Fortunately they show Fenix’s dive as Jake and Penta trade superkicks, ahead of a Penta pumphandle driver for a near-fall – much to Penta’s chagrin. Things degenerate from there as there’s apron spots mixed in with flying Fenix and Sami chucking chairs, and it’s back to the match being a chaotic brawl. Like those Fight Club Pro brawls, except they’re able to keep track of them, sort-of.

We barely catch Jake Crist taking a DDT from Penta as Sami gets a bunch of chairs from the crowd to use on Page, before Dave Crist continues to bury the champion under those seats. Penta and Fenix gets some spit-aided chops from Callihan, and again the production crew show us the wrong shot as Rickey Shane Page does something with the stack of chairs.

In the ring, Sami spits at Penta, before willingly baring his chest for some chops… and of course, Penta obliges. Jake makes a save with a diving cutter, only to get wiped out by a springboard dropkick from Fenix… whos’ quickly triple-teamed as he’s held up top for a springboard Ace crusher from Jake for a near-fall. RSP’s back to the chairs, stacking them up for a vile landing area for someone… which turned out to be himself as Dave superplexed RSP into the nested chairs. No. Just… no. That was an awful landing.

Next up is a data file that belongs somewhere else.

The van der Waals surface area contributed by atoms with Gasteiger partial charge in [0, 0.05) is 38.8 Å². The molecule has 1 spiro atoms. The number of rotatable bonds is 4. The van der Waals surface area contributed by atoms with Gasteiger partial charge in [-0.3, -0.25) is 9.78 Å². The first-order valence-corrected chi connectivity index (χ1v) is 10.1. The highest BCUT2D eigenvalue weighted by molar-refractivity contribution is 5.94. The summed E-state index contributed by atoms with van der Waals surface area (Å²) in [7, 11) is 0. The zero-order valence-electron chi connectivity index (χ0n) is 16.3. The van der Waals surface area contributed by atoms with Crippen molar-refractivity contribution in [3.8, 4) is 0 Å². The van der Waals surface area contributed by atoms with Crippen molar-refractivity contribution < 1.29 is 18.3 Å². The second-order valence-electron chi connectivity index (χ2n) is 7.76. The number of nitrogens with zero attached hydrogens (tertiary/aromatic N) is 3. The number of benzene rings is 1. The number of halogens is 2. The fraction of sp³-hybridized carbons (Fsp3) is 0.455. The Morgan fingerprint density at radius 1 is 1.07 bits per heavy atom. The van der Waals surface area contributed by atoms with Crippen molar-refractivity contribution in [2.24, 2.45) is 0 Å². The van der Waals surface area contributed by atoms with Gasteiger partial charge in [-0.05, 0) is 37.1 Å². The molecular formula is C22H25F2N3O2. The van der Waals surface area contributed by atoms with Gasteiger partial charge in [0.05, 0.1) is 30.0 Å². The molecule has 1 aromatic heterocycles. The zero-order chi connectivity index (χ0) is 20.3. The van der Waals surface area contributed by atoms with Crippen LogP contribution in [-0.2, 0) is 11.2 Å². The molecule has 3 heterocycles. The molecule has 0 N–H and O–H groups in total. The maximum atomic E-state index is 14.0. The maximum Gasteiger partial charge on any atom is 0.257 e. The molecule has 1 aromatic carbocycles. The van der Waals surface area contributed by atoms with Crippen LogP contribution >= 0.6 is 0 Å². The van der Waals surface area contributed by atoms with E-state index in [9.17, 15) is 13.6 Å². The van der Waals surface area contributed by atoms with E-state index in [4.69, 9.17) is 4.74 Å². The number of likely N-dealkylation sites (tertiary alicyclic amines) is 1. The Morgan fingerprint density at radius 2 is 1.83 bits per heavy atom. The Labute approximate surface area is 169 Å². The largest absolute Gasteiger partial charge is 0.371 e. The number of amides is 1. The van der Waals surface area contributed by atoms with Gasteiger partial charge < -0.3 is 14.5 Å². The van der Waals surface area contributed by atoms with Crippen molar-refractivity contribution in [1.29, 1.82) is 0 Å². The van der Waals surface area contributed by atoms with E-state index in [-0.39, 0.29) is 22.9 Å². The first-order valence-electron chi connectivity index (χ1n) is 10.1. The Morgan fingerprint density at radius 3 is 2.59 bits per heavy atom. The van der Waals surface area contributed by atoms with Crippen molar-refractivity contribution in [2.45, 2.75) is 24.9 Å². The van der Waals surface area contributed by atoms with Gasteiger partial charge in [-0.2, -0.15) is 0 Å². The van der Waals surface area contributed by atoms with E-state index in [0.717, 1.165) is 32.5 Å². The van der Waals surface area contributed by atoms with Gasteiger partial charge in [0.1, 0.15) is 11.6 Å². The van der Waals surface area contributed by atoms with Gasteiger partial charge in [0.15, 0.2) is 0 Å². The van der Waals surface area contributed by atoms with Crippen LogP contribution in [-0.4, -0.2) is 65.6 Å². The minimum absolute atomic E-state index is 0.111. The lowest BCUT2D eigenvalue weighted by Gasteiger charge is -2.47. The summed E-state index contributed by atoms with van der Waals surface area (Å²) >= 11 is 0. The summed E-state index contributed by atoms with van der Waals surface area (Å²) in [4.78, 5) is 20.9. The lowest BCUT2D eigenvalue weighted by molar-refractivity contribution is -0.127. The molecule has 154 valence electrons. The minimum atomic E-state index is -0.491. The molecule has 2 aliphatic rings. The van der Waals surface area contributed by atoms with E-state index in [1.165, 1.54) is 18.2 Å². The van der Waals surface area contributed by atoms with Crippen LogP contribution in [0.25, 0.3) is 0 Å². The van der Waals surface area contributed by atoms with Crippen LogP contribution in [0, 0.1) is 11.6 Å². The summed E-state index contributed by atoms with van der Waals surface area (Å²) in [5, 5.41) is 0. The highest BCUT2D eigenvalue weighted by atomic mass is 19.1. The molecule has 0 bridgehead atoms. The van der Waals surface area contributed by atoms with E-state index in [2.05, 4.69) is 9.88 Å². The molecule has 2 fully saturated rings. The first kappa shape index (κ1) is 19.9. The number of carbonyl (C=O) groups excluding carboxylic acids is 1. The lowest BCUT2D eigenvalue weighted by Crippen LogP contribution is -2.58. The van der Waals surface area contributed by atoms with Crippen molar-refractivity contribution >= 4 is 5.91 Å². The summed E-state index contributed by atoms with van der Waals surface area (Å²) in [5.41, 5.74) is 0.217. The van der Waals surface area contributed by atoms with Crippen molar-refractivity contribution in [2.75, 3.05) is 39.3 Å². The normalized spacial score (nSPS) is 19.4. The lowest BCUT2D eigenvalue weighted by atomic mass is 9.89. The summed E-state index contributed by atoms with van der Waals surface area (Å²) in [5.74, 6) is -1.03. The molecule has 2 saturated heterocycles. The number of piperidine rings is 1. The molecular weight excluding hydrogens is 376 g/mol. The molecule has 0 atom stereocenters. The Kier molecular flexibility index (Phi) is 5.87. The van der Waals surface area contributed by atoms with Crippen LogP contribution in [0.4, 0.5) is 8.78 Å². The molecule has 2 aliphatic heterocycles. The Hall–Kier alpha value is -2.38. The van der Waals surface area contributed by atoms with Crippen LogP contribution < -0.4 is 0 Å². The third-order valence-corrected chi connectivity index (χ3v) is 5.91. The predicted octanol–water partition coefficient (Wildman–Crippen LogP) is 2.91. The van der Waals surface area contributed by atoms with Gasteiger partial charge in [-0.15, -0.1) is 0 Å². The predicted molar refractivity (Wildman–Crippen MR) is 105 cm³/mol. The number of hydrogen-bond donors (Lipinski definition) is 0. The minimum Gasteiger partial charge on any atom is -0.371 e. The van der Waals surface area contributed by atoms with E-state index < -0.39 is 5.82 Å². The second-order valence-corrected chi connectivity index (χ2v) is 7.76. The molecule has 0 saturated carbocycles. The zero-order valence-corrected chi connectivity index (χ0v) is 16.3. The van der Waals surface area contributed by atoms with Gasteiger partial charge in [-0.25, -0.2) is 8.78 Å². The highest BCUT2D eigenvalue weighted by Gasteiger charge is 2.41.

The Lucha Brothers double-team Callihan with superkicks with RSP out of the way, squashing Sami with a wheelbarrow facebuster among themselves for a two-count. Callihan sort of comes back in with a spinebuster as Jake’s in with superkicks before Fenix eats the Killing Spree (stuff tombstone). RSP is back to stop Jake with a back body drop and a cheeky kick, before they all waited for Sami to get back to his feet… so Fenix can hit a satellite Destroyer, Penta a leaping Destroyer, and RSP… a chokebreaker. Ah man Rickey, you had one move… but hey, it won the match, so I can’t complain! ***¼

Entertaining nonsense to wrap up the show, as RSP and the Lucha Brothers celebrated to close out the show, with nothing thrown out in front of the crowd to set up for Greetings From Asbury Park later in the month – which is odd because RSP has a defence against Matt Tremont on that show on February 23!

Sadly, for a show as monumental as an anniversary card, this felt a little underwhelming. The stuff they set up for down the road did at least resonate with the crowd – Dan Barry’s Best of the Best qualification and the rumble in particular – but a lot of what was thrown out here fell rather flat. I don’t watch the Dojo War shows, or keep up with any CZW outside of these monthly shows, but it just feels like there’s a lot of blanks in storylines that aren’t even getting acknowledged on commentary, let alone explained – such as how we got from Anthony Gangone debuting with a run in, to facing Joe Gacy in his debut match, to having a 4-on-4 war with little inbetween. Still, among the forgettable there are some gems in there… but the crowd does their best to hide them unfortunately.